Some McDonald's staff Channel NewsAsia spoke to said they are worried that the rats might eventually enter the restaurant.

A pack of stray dogs were also spotted near the rats' nest. Cleaners working at the MRT station said they have seen people feeding the dogs in the evening, despite a large sign that forbids them from doing so. Residents also said that the remnants of the food given to the dogs are eventually eaten by the rats. The rats appear aggressive, and the dogs seem afraid of them.

Some residents are worried about the diseases that these rats and stray dogs may carry, and are calling for the authorities to take action. 

"One day, if they run out of food, they will just go to the eateries around here. They might even run to the station and people might get bitten," said a resident Channel NewsAsia spoke to.

Another concerned resident said: "Before, there were just a lot of stray dogs. Recently you can see a lot of mice running all over the place. I think the authorities should do something about this because there are a lot of food stalls here. It is dangerous."

Rats! They're adapting and multiplying
More food waste plus built-up environment help rodents thrive
By Feng Zengkun, Environment Correspondent, The Straits Times, 8 Jan 2015

SOME of Singapore's rats may be changing their behaviour to adapt to the changing environment.

The Norway or sewer rat, for example, traditionally burrows into the ground to make its home, or lives in sewers.

However, with Singapore becoming more built-up, pest busters have noticed increasing numbers of the rats simply living in gaps in or between building slabs and other structural defects.

Companies that provide rodent control services said the situation seems to be worsening.

Four of them told The Straits Times that they have received up to 60 per cent more enquiries related to rats in the past year.

Star Pest Control, which dealt with a rat infestation in Bukit Batok that made the headlines last month, said it handles nearly 60 cases a month now, an increase of about 40 per cent from 2013.

Its general manager Bernard Chan said: "The scale of the work has also increased. In the past, a mall might want us to deal with just the one food shop that has rats.

"Now, it will engage us to deal with all of the food shops, just in case."

Another company, PestBusters, fields about 130 enquiries a month on average about rats, compared to about 80 a month on average in 2013.

Its business development manager Angela Toh said several malls and commercial properties have also requested more frequent inspections and extermination services.

"They used to want them on a monthly basis, but now, when they put out a tender, they want the inspection and eradication to be done on a weekly or even twice- weekly basis," said Ms Toh.

"The number of rats has definitely increased.

"They are usually active at night, so when you see them in the daytime, as in the Bukit Batok case, it's due to overpopulation," she added.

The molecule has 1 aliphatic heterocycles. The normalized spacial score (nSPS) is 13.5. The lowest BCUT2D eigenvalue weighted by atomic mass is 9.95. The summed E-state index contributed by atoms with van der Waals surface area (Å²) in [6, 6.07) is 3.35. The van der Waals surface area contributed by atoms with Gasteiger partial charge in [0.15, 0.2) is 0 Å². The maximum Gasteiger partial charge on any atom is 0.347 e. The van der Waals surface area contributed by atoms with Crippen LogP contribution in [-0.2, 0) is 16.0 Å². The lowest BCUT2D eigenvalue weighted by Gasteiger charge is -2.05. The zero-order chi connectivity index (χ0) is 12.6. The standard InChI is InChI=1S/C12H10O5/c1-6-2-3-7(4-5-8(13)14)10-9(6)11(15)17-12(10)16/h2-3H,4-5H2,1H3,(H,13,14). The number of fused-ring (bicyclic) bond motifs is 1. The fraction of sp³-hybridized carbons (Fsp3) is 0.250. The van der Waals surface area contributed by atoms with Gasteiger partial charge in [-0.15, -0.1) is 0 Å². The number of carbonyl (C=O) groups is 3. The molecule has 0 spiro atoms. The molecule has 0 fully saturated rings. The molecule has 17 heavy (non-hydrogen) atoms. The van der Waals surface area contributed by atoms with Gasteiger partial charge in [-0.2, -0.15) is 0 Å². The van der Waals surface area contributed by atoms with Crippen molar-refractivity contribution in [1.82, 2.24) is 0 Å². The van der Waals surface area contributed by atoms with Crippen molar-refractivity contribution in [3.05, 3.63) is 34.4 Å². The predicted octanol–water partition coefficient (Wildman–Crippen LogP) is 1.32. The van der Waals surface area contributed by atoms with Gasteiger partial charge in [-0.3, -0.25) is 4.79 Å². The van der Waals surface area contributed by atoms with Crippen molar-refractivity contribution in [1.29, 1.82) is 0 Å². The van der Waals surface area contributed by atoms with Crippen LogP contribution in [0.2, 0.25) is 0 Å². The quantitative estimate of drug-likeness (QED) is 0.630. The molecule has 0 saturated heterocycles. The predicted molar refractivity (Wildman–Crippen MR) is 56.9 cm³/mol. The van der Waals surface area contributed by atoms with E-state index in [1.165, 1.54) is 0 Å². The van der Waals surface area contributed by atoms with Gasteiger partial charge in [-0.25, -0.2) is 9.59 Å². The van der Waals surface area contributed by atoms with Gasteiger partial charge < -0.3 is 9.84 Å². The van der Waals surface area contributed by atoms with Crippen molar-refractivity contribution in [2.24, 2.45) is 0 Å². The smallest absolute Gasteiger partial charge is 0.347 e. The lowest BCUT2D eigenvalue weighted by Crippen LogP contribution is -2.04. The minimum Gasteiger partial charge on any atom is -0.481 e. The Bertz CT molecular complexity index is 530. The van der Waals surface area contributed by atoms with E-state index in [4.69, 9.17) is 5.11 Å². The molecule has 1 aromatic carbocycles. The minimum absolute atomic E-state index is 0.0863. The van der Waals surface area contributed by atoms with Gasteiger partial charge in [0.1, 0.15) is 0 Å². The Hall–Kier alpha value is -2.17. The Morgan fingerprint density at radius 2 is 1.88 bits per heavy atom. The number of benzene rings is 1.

The companies said that construction activity may have flushed out the rats from their homes.

The growth in Singapore's human population has also led to more food waste that is not disposed of properly, causing the rat population to grow faster, they added.

Increasing connectivity between buildings, such as malls that are linked to each other or to other buildings like hotels, has also allowed the rats to range and spread farther.

Also, the public's tolerance for the rodents may have fallen, said Star Pest Control's Mr Chan.

"Now, with the aid of digital media, people can snap a photo of a rat in a mall and put it online easily. That creates awareness and demand for rat elimination services," he explained.

Tackling the rat problem is not just about hunting them down and killing them.

Mr Carl Baptista, technical director of Origin Exterminators, said that infestations could recur if pest busters catch only the male rats but not the pregnant female ones.

"The pregnant rats don't venture far, so other rats go out and scavenge for them. These may be the ones that get caught," he said.

"All firms should be identifying the sex of the rats they catch," he added.

"If the pregnant females are not caught, the problem will come back," he said.

Bukit Batok declared 'rat free'
Pest busters say more than 300 rats killed over 2 weeks; area to be monitored
By Hoe Pei Shan And Samantha Boh, The Straits Times, 8 Jan 2015

THE nightmare is over for Bukit Batok residents with pest controllers declaring the area rat free after killing more than 300 rats over two weeks.

There was no physical evidence of rats in the area by the third week of the operation, based on human assessments in the day and infrared camera recordings at night, said Mr Bernard Chan, manager of Star Pest Control.

Mr Chan said that his team concluded the extermination process yesterday.

The rat infestation first came to light last month after Bukit Batok resident Ryan Keith Smith, 33, took videos and pictures of the rodents and posted them online.

Pest controllers spent the first part of the extermination process attacking the rodents' nests and burrows.

More than 230 rats were killed in the first seven days by about 30 pest controllers who scoured the hilly area, about the size of a football field.

The next two weeks were spent monitoring and locating the survivors to ensure that they do not migrate to other areas. This involved the use of infrared cameras to monitor rat activity at night.

Pest controllers also conducted surveillance with binoculars from vantage points such as multi-storey carparks. An average of 10 rats were killed in the second week but, by the third week, the rats had disappeared.